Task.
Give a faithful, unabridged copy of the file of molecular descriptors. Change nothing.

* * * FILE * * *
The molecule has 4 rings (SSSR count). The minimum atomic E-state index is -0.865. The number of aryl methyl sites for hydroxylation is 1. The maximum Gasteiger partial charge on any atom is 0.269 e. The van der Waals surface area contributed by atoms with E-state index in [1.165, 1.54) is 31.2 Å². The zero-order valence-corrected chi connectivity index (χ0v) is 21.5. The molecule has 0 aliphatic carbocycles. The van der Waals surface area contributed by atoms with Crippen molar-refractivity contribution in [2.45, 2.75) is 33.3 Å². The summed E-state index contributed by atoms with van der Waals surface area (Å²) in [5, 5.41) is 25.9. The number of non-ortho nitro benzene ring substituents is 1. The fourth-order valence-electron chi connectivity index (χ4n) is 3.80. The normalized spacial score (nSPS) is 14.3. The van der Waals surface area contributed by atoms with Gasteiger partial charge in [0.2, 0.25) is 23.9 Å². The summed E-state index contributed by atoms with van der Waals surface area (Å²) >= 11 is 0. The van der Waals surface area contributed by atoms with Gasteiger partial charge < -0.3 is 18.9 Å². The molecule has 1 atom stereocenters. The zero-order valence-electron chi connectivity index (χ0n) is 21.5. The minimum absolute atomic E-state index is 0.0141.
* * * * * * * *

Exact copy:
The molecule has 4 rings (SSSR count). The minimum atomic E-state index is -0.865. The number of aryl methyl sites for hydroxylation is 1. The maximum Gasteiger partial charge on any atom is 0.269 e. The van der Waals surface area contributed by atoms with E-state index in [1.165, 1.54) is 31.2 Å². The zero-order valence-corrected chi connectivity index (χ0v) is 21.5. The molecule has 0 aliphatic carbocycles. The van der Waals surface area contributed by atoms with Crippen molar-refractivity contribution in [2.45, 2.75) is 33.3 Å². The summed E-state index contributed by atoms with van der Waals surface area (Å²) in [5, 5.41) is 25.9. The number of non-ortho nitro benzene ring substituents is 1. The fourth-order valence-electron chi connectivity index (χ4n) is 3.80. The normalized spacial score (nSPS) is 14.3. The van der Waals surface area contributed by atoms with Gasteiger partial charge in [0.2, 0.25) is 23.9 Å². The summed E-state index contributed by atoms with van der Waals surface area (Å²) >= 11 is 0. The van der Waals surface area contributed by atoms with Gasteiger partial charge < -0.3 is 18.9 Å². The molecule has 1 atom stereocenters. The zero-order valence-electron chi connectivity index (χ0n) is 21.5. The minimum absolute atomic E-state index is 0.0141.